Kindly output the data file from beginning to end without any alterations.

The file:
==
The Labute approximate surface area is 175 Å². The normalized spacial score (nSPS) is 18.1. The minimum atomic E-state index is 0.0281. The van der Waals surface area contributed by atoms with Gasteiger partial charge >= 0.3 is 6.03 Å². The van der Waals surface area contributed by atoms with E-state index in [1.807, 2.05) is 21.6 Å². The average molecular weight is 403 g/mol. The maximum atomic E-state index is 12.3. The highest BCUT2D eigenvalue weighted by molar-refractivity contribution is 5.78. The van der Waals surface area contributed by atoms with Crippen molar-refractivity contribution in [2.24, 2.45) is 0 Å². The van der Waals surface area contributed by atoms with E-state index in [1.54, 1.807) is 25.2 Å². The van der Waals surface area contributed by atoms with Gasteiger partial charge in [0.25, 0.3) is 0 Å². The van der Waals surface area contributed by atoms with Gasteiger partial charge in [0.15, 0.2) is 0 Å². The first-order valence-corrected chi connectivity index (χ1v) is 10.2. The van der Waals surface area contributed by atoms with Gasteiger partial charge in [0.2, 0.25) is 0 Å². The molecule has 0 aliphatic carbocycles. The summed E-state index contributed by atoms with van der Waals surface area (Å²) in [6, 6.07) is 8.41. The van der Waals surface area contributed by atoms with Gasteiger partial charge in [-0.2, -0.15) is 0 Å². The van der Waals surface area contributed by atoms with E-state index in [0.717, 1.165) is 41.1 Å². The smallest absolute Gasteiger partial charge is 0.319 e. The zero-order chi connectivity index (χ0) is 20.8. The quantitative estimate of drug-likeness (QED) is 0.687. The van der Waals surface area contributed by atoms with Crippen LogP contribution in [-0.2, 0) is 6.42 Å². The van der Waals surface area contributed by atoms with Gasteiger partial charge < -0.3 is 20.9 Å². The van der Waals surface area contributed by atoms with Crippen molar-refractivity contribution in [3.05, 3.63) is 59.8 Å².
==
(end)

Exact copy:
The Labute approximate surface area is 175 Å². The normalized spacial score (nSPS) is 18.1. The minimum atomic E-state index is 0.0281. The van der Waals surface area contributed by atoms with Gasteiger partial charge >= 0.3 is 6.03 Å². The van der Waals surface area contributed by atoms with E-state index in [1.807, 2.05) is 21.6 Å². The average molecular weight is 403 g/mol. The maximum atomic E-state index is 12.3. The highest BCUT2D eigenvalue weighted by molar-refractivity contribution is 5.78. The van der Waals surface area contributed by atoms with Crippen molar-refractivity contribution in [2.24, 2.45) is 0 Å². The van der Waals surface area contributed by atoms with E-state index in [1.54, 1.807) is 25.2 Å². The van der Waals surface area contributed by atoms with Gasteiger partial charge in [0.25, 0.3) is 0 Å². The van der Waals surface area contributed by atoms with Gasteiger partial charge in [0.15, 0.2) is 0 Å². The first-order valence-corrected chi connectivity index (χ1v) is 10.2. The van der Waals surface area contributed by atoms with Gasteiger partial charge in [0.2, 0.25) is 0 Å². The molecule has 0 aliphatic carbocycles. The summed E-state index contributed by atoms with van der Waals surface area (Å²) in [6, 6.07) is 8.41. The van der Waals surface area contributed by atoms with Gasteiger partial charge in [-0.2, -0.15) is 0 Å². The van der Waals surface area contributed by atoms with E-state index in [0.717, 1.165) is 41.1 Å². The smallest absolute Gasteiger partial charge is 0.319 e. The zero-order chi connectivity index (χ0) is 20.8. The quantitative estimate of drug-likeness (QED) is 0.687. The van der Waals surface area contributed by atoms with Crippen LogP contribution in [-0.2, 0) is 6.42 Å². The van der Waals surface area contributed by atoms with Gasteiger partial charge < -0.3 is 20.9 Å². The van der Waals surface area contributed by atoms with Crippen molar-refractivity contribution in [3.05, 3.63) is 59.8 Å².